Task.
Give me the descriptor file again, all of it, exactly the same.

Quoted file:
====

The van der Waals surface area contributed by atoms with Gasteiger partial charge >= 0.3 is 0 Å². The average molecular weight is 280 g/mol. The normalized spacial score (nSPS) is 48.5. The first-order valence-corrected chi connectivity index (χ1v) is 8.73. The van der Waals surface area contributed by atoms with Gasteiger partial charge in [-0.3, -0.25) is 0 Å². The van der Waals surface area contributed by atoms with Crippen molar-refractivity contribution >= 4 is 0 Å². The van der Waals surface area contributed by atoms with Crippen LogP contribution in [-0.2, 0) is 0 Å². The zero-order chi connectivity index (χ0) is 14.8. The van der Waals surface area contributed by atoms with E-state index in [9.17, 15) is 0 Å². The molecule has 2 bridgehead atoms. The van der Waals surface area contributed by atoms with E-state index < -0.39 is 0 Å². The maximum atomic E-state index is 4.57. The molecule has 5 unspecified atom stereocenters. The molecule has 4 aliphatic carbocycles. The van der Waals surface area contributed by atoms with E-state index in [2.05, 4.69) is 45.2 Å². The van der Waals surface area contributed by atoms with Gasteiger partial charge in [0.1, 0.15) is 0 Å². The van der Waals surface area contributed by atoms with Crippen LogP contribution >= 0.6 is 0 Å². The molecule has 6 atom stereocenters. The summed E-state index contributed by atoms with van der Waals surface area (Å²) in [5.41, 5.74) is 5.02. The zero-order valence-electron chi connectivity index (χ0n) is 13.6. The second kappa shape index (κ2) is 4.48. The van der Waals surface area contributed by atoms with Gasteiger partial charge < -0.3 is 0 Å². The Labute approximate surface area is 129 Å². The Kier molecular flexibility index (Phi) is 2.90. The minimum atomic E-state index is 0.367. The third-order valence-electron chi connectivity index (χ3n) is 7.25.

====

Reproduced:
The van der Waals surface area contributed by atoms with Gasteiger partial charge >= 0.3 is 0 Å². The average molecular weight is 280 g/mol. The normalized spacial score (nSPS) is 48.5. The first-order valence-corrected chi connectivity index (χ1v) is 8.73. The van der Waals surface area contributed by atoms with Gasteiger partial charge in [-0.3, -0.25) is 0 Å². The van der Waals surface area contributed by atoms with Crippen molar-refractivity contribution >= 4 is 0 Å². The van der Waals surface area contributed by atoms with Crippen LogP contribution in [-0.2, 0) is 0 Å². The zero-order chi connectivity index (χ0) is 14.8. The van der Waals surface area contributed by atoms with E-state index in [9.17, 15) is 0 Å². The molecule has 2 bridgehead atoms. The van der Waals surface area contributed by atoms with E-state index < -0.39 is 0 Å². The maximum atomic E-state index is 4.57. The molecule has 5 unspecified atom stereocenters. The molecule has 4 aliphatic carbocycles. The van der Waals surface area contributed by atoms with E-state index in [2.05, 4.69) is 45.2 Å². The van der Waals surface area contributed by atoms with Gasteiger partial charge in [0.1, 0.15) is 0 Å². The van der Waals surface area contributed by atoms with Crippen LogP contribution >= 0.6 is 0 Å². The molecule has 6 atom stereocenters. The summed E-state index contributed by atoms with van der Waals surface area (Å²) in [5.41, 5.74) is 5.02. The zero-order valence-electron chi connectivity index (χ0n) is 13.6. The second kappa shape index (κ2) is 4.48. The van der Waals surface area contributed by atoms with Gasteiger partial charge < -0.3 is 0 Å². The Labute approximate surface area is 129 Å². The Kier molecular flexibility index (Phi) is 2.90. The minimum atomic E-state index is 0.367. The third-order valence-electron chi connectivity index (χ3n) is 7.25.